SENSITIVE CRYSTALLIZATION is an analytical technique peculiar to Biodynamics (peculiar being very much the operative word) which allows the effectiveness (or otherwise) of Biodynamic practices to be guaged because it ‘makes visible etheric formative forces,’ (Gisela Franceschelli, 1993).


Rudolf Steiner suggested Dr Ehrenfried Pfeiffer study crystallization processes and find a reagent that would allow the ‘formative forces’ of a living organism or system to be revealed pictorially, so that the effectiveness or otherwise of biodynamic trials could be gauged,’ (Christian Marcel, 2011). Pfeiffer got the idea of sensitive crystallization by looking at ice flowers forming on panes of glass in shop windows in the city of Basle. The  sensitive crystallization method he developed showed the difference in blood between healthy and sick people to an 82% accuracy, earning him an honorary doctorate at Hahnemann Hospital and Medical College in Philadelphia, USA (Swann, Jan 2019, p15-16).

Ehrenfried Pfeiffer worked ‘in cooperation with Erika Sabarth,’ says Gisela Franceschelli (1993). ‘Later on, Alla Selawry joined this pro-ject [sic] as well. The impetus and initial idea for this process came from a brief hint that Steiner once gave for making visible the formative forces in living organisms. The chemical reaction of copper chloride with a plant sap or blood would show a certain formation, a pattern. The pattern makes visible, according to Pfeiffer, the formative forces of the organism, be it plant, animal, or human.’

‘Above all, it was in response to Pfeiffer’s question about how these [etheric formative] forces could be put to practical use in agriculture, that Steiner began giving instructions for developing the Biodynamic preparations,’ (Michael J Pawlicki, 1998-99).


Helen Philbrick and Richard Gregg (1966) say that Dr Ehrenfried Pfeiffer ‘first used Glauber’s salt (sodium sulphate) for crystallizations. He then used copper chloride with additions of extracts of living matter, and got excellent results….developing…The Pfeiffer Method of Sensitive Crystallization. The method consists of adding small measured amounts of the substance to be tested–for instance a plant extract–to 10 ml of a 5% solution of copper chloride in a test tube. After thorough mixing, this solution is poured out onto perfectly smooth, specially cleaned, round glass plates of about 9cm diameter, which are provided with a rim. These plates with the solution are then left in a temperature- and moisture-controlled room on a level surface. The solution slowly evaporates, and finally (after about 14 to 17 hours) crystallizes into a pattern which is determined by the nature and quality of the plant was which the extract was taken. Those forces (or factors) which are inherent in the plant and bring about its specific form and shaped (called therefore formative forces). As well as the living growth forces, are active in forming the resulting pattern of crystal arrangement. A strong, healthy vigorous plant will produce a beautiful, harmonious, and clearly formed crystal arrangement, radiating through to the outer edge. On the other hand, a crystallization made of an extract from a weak, sickly plant will result in a picture which shows thickening or incrustation, be more or less uneven, unharmonious.’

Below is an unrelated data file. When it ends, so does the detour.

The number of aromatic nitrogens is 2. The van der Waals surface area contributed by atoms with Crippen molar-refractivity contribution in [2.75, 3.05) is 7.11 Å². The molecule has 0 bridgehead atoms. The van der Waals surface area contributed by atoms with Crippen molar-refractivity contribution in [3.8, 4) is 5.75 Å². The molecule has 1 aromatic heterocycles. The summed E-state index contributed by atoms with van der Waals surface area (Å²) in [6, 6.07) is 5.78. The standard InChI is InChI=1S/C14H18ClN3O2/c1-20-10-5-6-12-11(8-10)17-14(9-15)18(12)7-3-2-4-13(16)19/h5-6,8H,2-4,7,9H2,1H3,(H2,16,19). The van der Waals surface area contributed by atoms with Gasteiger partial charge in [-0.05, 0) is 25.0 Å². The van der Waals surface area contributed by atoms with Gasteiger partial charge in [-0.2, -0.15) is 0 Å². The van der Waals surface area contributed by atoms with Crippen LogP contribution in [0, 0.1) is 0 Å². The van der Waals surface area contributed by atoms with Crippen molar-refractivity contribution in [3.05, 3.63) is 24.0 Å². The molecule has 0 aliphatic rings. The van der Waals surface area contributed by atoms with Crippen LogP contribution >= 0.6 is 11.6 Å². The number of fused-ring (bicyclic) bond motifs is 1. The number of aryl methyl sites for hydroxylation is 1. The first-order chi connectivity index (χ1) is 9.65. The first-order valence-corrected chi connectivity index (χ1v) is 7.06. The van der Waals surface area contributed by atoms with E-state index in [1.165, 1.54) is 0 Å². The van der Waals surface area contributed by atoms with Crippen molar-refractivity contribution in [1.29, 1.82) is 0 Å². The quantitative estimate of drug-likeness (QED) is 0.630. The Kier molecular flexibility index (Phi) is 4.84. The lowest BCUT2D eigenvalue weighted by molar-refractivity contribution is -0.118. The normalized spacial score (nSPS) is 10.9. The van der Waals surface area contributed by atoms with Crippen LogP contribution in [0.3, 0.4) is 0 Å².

‘The technique works by allowing copper chloride crystals to form patterns, resembling ice crystals on a window pane, when a water-soluble extract of a substance like wine, plant sap or milk is added to it. Both the structure of the crystals and their texture make visible the ‘inner quality’ or etheric formative forces (or lack thereof) in the material being tested. Some contemporary winegrowers use sensitive crystallization as one way of evaluating the structural and organoleptic characteristics of wine quality,’ (Christian Marcel).

Jens Otto Anderson in Denmark developed a computerised analytical method for assessing the texture of the pictures (Swann, Jan 2019, p16).


Randall Grahm (2006) writes that ‘there is a very odd, particular technique called “sensitive crystallization,” employed by practitioners of biodynamics. Sensitive crystallization is not a precise science, at all, by a longshot. You do a number of replicates and they can all be a little bit different, but you do begin to see some recurring patterns that are quite suggestive. To do it, you take your material, in this case a couple of milliliters of wine, mix it with a copper chloride solution, put it carefully into a Petri dish, and allow it to evaporate in a controlled environment. Voilà, you will observe a distinctive pattern, which is interesting if you have some inkling of how to make heads or tails of it.’

SEE ALSO | Lili Kolisko. / Chromatography.


Christian Marcel, ‘Sensitive Crystallization, Visualizing the Qualities of Wines’ (Floris, 2011) by Christian Marcel, translated by C. Moore.

Gisela Franceschelli, Applied Biodynamics, Winter 1993, p8-9.

Helen Philbrick & Richard Gregg, Companion plants & how to use them, USA, 1966.

Michael J Pawlicki, ‘A Tribute to Ehrenfried E. Pfeiffer for his 100th birthday, February 19 1999’, Applied Biodynamics 25 Winter 1998-1999, p2.

Monty Waldin, Biodynamic Wine (Infinite Ideas, 2016), p96 & p102. 

Randall Grahm, The Phenomenology of Terroir, World of Fine Wine 13 2006 p102-107 p249-50. 

Richard Swann, ‘Perceiving quality through picture forming methods’, Star and Furrow, Issue 130, January 2019 p15-17.